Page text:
In Florida, a Death Foretold

Posted in Articles, Latino Studies, Media Archive, Social Science, United States on 2013-07-15 02:52Z by Steven

In Florida, a Death Foretold

The New York Times
2012-03-31

Isabel Wilkerson

In the mid-1930s, a Yale anthropologist ventured to an unnamed town in the South to explore the feudal divisions of what we commonly call race but what he preferred to describe with the more layered language of caste. When he arrived — white, earnest and fresh from the North — white Southerners told him that a Northerner would soon enough “feel about Negroes as Southerners do.” In making that prediction, the anthropologist John Dollard wrote in his seminal study “Caste and Class in a Southern Town,” they are saying “that he joins the white caste. The solicitation is extremely active, though informal, and one must stand by one’s caste to survive.”

Americans tend to think of the rigid stratification of caste as a distant notion from feudal Europe or Victorian India. But caste is alive and well in this country, where a still unsettled multiracial society is emerging from the starkly drawn social order that Dollard described. Assumptions about one’s place in this new social order have become a muddying subtext in the case of Trayvon Martin, the unarmed black teenager slain at the hands of an overzealous neighborhood watch captain, who is the son of a white father and a Peruvian mother.

We do not know what George Zimmerman was thinking as he watched Mr. Martin from afar, told a 911 dispatcher that he looked suspicious and ultimately shot him. But we do know that it happened in central Florida, a region whose demographic landscape is rapidly changing, where unprecedented numbers of Latino immigrants have arrived at a place still scarred by the history of a vigilante-enforced caste system and the stereotypes that linger from it. In this context, newcomers — like previous waves of immigrants in the past — may feel pressed to identify with the dominant caste and distance themselves from blacks, in order to survive…

…On the other hand, almost three-quarters of blacks felt that Latinos were hard-working or could be trusted. Black Americans appear to view Latinos as more like themselves. “Blacks are not as negative toward Latinos as Latinos are toward blacks because blacks see them as another nonwhite group that will be treated as they have been,” said Paula D. McClain, the lead author on the study. Even as blacks worry about losing jobs to new immigrants, they are less supportive of harsh anti-immigration laws, she said, “because they know what laws have done to them.”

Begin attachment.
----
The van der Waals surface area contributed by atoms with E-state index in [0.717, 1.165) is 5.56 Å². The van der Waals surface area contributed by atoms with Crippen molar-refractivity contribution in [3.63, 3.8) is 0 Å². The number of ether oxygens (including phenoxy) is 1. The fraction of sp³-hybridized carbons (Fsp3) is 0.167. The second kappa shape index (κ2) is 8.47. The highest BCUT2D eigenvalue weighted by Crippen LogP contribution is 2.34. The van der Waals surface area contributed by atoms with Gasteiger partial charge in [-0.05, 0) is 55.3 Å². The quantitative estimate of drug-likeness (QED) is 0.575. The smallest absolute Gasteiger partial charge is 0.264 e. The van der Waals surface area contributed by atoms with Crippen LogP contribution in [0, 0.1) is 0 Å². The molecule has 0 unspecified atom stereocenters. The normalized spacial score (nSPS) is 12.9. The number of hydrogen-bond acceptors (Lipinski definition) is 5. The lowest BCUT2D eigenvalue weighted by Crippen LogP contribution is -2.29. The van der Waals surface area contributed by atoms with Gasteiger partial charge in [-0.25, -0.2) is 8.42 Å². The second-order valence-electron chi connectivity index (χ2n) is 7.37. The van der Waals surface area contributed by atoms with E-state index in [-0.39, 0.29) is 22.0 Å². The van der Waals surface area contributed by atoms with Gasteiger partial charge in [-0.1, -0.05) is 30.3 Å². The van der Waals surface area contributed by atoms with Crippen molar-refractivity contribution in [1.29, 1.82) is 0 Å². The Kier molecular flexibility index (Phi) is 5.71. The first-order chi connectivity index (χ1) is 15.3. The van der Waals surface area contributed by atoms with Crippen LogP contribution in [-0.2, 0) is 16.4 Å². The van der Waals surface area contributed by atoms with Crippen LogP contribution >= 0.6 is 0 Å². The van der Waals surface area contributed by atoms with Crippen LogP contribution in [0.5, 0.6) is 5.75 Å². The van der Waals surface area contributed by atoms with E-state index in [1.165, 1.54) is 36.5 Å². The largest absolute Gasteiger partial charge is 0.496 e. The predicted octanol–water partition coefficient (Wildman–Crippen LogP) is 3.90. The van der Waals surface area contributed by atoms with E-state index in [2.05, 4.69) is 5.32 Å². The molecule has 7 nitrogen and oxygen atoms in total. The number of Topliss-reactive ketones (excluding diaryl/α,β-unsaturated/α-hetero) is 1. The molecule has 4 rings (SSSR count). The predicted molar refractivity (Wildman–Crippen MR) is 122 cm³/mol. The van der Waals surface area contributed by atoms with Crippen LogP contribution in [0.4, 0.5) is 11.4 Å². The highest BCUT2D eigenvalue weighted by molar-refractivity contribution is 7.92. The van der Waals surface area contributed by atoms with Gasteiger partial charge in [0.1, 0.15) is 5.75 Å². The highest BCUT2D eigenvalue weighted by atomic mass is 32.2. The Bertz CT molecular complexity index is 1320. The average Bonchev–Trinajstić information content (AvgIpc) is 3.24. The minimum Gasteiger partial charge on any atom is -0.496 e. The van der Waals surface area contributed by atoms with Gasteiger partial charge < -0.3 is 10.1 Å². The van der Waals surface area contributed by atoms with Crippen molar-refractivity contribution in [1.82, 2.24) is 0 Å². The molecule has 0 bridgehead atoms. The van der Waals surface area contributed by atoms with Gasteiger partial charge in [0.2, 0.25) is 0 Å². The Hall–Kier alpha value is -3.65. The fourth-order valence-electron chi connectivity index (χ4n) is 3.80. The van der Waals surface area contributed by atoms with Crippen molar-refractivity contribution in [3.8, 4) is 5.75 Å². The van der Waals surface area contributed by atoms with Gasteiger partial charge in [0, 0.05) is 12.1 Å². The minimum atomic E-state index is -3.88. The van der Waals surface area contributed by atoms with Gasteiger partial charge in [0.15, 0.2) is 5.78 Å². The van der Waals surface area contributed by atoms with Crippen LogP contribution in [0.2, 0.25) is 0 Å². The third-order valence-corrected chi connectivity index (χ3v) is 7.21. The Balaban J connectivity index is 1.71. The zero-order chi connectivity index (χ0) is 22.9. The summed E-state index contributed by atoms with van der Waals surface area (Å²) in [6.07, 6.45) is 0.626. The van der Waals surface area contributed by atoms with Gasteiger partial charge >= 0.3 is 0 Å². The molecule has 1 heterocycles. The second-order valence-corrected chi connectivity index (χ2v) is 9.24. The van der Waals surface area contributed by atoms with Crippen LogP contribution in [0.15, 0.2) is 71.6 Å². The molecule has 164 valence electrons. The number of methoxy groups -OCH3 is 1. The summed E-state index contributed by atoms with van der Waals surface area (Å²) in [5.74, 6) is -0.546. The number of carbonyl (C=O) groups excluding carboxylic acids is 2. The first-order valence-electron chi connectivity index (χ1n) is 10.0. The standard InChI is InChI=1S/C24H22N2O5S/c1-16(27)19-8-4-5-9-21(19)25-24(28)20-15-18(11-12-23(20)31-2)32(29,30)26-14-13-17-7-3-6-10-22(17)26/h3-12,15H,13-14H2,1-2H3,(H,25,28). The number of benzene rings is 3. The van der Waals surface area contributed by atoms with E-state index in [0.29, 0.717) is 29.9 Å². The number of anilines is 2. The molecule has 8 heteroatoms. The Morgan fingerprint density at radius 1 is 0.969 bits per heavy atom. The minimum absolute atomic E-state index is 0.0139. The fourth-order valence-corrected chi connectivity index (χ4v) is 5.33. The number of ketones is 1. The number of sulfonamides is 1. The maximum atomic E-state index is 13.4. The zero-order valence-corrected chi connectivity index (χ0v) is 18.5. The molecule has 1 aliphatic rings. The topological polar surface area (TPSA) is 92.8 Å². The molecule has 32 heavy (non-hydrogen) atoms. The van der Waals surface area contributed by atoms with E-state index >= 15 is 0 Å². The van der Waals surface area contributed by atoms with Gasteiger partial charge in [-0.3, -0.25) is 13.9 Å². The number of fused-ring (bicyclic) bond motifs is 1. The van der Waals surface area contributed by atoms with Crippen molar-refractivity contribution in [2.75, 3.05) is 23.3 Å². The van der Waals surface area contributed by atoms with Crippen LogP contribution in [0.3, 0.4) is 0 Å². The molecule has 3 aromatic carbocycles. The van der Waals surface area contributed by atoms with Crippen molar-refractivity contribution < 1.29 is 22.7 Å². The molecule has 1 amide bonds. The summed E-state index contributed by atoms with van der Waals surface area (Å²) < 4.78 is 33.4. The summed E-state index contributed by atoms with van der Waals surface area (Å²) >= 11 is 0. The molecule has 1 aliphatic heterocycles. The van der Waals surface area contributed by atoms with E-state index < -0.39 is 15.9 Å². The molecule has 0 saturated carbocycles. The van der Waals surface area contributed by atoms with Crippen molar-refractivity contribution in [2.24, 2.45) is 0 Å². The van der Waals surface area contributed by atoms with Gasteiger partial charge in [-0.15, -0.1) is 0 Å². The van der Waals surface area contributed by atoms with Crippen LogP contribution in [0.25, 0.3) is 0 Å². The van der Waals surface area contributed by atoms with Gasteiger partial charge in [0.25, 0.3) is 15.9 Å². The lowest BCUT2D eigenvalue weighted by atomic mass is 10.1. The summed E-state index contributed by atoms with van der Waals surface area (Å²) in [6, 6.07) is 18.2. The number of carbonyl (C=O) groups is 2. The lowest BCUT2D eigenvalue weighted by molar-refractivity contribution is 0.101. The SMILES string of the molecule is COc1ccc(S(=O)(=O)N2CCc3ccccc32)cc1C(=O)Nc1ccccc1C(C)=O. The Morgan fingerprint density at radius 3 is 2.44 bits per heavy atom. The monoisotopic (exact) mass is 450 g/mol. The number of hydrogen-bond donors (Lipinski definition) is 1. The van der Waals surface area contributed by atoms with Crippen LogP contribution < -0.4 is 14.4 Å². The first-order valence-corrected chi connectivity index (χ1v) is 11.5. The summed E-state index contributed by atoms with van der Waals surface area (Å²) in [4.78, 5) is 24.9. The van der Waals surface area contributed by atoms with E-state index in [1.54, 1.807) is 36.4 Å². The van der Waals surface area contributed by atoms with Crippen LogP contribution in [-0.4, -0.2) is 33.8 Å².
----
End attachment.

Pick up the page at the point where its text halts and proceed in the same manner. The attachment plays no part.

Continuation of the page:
But shared hardships don’t necessarily make allies. “As linked fate rises, so does competition,” said Michael Jones-Correa, a professor of government at Cornell who specializes in immigration and interethnic relations. “It’s like a sibling rivalry,” he said. “This is not a painless relationship.” And, of course, Latino immigrants don’t just enter a pre-existing racial hierarchy; they bring with them their own assumptions based on the hierarchies in their home countries. “When we come to the U.S.,” Eduardo Bonilla-Silva, a professor of sociology at Duke, who is Puerto Rican, said, “we immediately recognize whites on top and blacks on the bottom and say, ‘My job is to be anything but black.’ ”…

Read the entire opinion piece here.

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A First Time for Everything

Posted in Articles, New Media, United States on 2011-12-26 03:22Z by Steven

A First Time for Everything

The New York Times Magazine
The Lives They Lived
2011-12-22

Isabel Wilkerson

While poring over the Web site Legacy.com to prepare this issue, we noticed a trend. A search of the site’s database — which includes obituaries from more than 750 newspapers across the country—turned up hundreds of obits published in 2011 with one phrase in common.

A single thread appears and reappears, as a headline or an afterthought, in the final words written by the families of more than 300 people who departed this earth in the past year. In each of these obituaries was a phrase that read something like this: “The first black American to . . .” or “The first African-American .”
 
Eugene King was the first African-American milk-delivery man in the Gary, Ind., area. Eddie Koger was the first black bus driver in the state of South Carolina. Camillus Wilson was the first African-American meter reader for the Baltimore Gas and Electric Company. Nancy Hodge-Snyder was said to have “had the distinction of being the first black registered nurse in Kalamazoo.”

I scan the list, a spreadsheet of names and obituary excerpts, and cannot stop reading. How mundane the positions were, how modest the dreams had been. Added together, they somehow bear witness to how far the country has come and how it got to where it is. They speak to how many individual decisions had to be made, how many chances taken, the anxiety and second-guessing at the precise instant that each of these people was hired for whatever humble or lofty position they sought…

Summie Briscoe was the first black certified automobile mechanic in Cleveland County, N.C. Harriet Braxton was the first African-American female housing inspector in the city of Harrisburg, Pa. Wilbert Coleman was the first African-American narcotics detective in Hackensack, N.J.
 
Sometime in the future, the phrase will be invoked for the biggest first of all, the first African-American elected to the Oval Office, a designation that surely the first milk-delivery man and the first postal clerk and the first business agent for Heavy Construction Laborers’ Union Local 663 in Kansas City, Mo., had, upon consideration, more than a little something to do with.

Read the entire essay here.

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